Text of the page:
He retained his skipper status under Fabio Capello after some nervy months in which the armband did the rounds and the public were calling for one of Steven Gerrard or Rio Ferdinand, now Robin to Terry's Batman, to get the top job. Terry was almost an outsider at one point, but his heart-on-sleeve approach to all things football struck a chord with Fabio when it mattered.

Captaincy is not something Capello bestows lightly on anyone. His captains have been exemplary at Real Madrid, legendary at Milan and prodigious at Roma. In fact - besides Raul, Franco Baresi and Francesco Totti - only Alessandro Del Piero at Juventus of this exclusive and illustrious club felt the wrath of Capello's iron fist in spite of his position as captain, often out of favour and used as an impact player from the bench. The rest were sacred figures; integral and as close to untouchable as anybody will ever get under Capello.

And so the odds weigh in Terry's favour that, as captain, he will remain an ever-present in the side until he chooses to relinquish the armband; a day unlikely to come until he chooses to retire or is dropped - and what are the chances of that?

England are in the midst of a golden era for defensive players, with the likes of Ledley King (knackered knee and all), Jonathan Woodgate, Joleon Lescott among several others making up a pool of top class rearguard talents that, in an era when stoppers are short across the globe, is an impressive roster to be at any coach's disposal. Jamie Carragher even retired from international football upon realising that even his weekly heroics for Liverpool would not be enough to break into the first team for his country.

Terry is king of this castle and few youngsters, beyond perhaps Jack Rodwell at Everton, are coming through as potential successors. He will have plenty of years yet at his disposal with which to accumulate 50 more caps. At 28, he has taken six years to get half-way there; a man in his mould could certainly play on until 34 and even get better in the process of doing so.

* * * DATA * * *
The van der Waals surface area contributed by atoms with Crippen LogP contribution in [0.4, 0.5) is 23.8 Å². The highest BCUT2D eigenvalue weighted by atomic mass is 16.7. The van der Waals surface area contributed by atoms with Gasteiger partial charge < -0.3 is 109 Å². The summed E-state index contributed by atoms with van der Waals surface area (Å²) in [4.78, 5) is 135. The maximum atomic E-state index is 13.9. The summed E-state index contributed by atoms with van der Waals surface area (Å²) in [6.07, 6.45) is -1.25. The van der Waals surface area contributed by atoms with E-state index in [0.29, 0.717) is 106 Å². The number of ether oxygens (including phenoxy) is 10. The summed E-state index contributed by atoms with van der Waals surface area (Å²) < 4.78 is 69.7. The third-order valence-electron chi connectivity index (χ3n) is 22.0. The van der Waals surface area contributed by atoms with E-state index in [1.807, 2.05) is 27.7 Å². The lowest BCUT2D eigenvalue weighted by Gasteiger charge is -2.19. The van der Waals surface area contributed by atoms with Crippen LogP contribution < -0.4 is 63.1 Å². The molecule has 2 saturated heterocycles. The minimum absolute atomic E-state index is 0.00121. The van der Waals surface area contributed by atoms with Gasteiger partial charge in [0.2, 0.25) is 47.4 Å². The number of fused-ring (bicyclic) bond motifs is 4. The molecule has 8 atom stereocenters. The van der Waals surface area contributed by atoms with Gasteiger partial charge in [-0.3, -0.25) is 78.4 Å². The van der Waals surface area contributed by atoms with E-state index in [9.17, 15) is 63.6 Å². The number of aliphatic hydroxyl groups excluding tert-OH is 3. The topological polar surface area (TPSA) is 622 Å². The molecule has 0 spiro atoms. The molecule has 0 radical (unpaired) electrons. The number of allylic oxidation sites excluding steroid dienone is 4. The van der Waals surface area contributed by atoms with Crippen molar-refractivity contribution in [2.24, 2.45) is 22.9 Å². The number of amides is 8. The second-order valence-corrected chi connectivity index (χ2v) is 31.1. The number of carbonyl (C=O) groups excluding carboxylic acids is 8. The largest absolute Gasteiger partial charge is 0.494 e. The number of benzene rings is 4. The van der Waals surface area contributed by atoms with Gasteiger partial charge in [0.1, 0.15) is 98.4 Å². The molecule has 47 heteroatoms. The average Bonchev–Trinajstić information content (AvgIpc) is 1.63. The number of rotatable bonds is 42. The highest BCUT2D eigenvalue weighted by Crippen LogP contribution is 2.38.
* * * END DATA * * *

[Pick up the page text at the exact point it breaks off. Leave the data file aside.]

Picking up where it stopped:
He showed last night that even in what was an average defensive performance, he can still make the difference, providing an assist for the opener and netting the winner from set plays. That is the power of his presence.

Terry, as captain and icon in the public eye, has to look towards going above and beyond team-mates such as Ashley Cole and Rio Ferdinand (both of whom have done magnificently to amass over 70 caps each), as well as top class fan favourites of recent years such as Tony Adams, Sol Campbell and Stuart Pearce. Not just in number of caps, but in England legacy. He has to aim for the Hall of Fame.

He won't win the European Cups of Phil Neal, be quite as crazed and die-hard as his namesake Terry Butcher, establish an inimitable legend like Billy Wright, or - though some fans may disagree on this - lift the World Cup like Bobby Moore. Maybe he will be likened to Emlyn Hughes when he hangs up his boots and his services for club and country are eulogised and compared with those before him. Any label can be pinned on him, but these are the names he needs to be alongside with a legacy of his own and, even if his first 50 caps haven't exactly gone according to plan, things only promise to get better between now and the time he hopes to become another England centurion.

Sulmaan Ahmad, Goal.com